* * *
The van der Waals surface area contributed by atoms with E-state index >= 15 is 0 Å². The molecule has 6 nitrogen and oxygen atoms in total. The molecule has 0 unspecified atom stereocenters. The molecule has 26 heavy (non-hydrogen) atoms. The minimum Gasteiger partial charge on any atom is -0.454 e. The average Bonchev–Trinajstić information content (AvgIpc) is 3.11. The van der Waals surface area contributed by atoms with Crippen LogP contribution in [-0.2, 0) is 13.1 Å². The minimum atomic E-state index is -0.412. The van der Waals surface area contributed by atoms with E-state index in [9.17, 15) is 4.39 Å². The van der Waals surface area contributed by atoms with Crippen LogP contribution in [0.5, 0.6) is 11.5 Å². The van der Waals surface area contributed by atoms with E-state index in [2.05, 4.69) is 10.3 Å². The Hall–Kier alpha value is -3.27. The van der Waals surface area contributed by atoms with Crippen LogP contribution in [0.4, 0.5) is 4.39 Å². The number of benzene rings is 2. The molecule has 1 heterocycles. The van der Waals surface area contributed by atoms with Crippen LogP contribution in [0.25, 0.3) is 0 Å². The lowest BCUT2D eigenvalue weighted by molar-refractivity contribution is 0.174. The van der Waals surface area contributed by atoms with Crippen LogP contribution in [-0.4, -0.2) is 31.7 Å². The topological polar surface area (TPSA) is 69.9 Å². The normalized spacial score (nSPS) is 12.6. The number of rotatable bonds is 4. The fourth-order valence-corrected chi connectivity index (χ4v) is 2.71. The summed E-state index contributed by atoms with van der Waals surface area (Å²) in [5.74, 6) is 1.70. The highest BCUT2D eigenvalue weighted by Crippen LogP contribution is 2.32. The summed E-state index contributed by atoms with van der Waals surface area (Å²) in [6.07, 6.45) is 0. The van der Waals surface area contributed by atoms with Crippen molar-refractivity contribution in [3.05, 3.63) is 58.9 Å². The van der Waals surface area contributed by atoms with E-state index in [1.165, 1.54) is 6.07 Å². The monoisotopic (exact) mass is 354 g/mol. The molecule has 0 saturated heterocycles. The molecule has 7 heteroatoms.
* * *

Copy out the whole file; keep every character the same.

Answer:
The van der Waals surface area contributed by atoms with E-state index >= 15 is 0 Å². The molecule has 6 nitrogen and oxygen atoms in total. The molecule has 0 unspecified atom stereocenters. The molecule has 26 heavy (non-hydrogen) atoms. The minimum Gasteiger partial charge on any atom is -0.454 e. The average Bonchev–Trinajstić information content (AvgIpc) is 3.11. The van der Waals surface area contributed by atoms with Crippen LogP contribution in [-0.2, 0) is 13.1 Å². The minimum atomic E-state index is -0.412. The van der Waals surface area contributed by atoms with E-state index in [9.17, 15) is 4.39 Å². The van der Waals surface area contributed by atoms with Crippen LogP contribution in [0.5, 0.6) is 11.5 Å². The van der Waals surface area contributed by atoms with E-state index in [2.05, 4.69) is 10.3 Å². The Hall–Kier alpha value is -3.27. The van der Waals surface area contributed by atoms with Crippen LogP contribution in [0.4, 0.5) is 4.39 Å². The number of benzene rings is 2. The molecule has 1 heterocycles. The van der Waals surface area contributed by atoms with Crippen LogP contribution in [0.25, 0.3) is 0 Å². The lowest BCUT2D eigenvalue weighted by molar-refractivity contribution is 0.174. The van der Waals surface area contributed by atoms with Crippen LogP contribution in [-0.4, -0.2) is 31.7 Å². The topological polar surface area (TPSA) is 69.9 Å². The normalized spacial score (nSPS) is 12.6. The number of rotatable bonds is 4. The fourth-order valence-corrected chi connectivity index (χ4v) is 2.71. The summed E-state index contributed by atoms with van der Waals surface area (Å²) in [5.74, 6) is 1.70. The highest BCUT2D eigenvalue weighted by Crippen LogP contribution is 2.32. The summed E-state index contributed by atoms with van der Waals surface area (Å²) in [6.07, 6.45) is 0. The van der Waals surface area contributed by atoms with Crippen molar-refractivity contribution in [3.05, 3.63) is 58.9 Å². The van der Waals surface area contributed by atoms with E-state index in [1.165, 1.54) is 6.07 Å². The monoisotopic (exact) mass is 354 g/mol. The molecule has 0 saturated heterocycles. The molecule has 7 heteroatoms.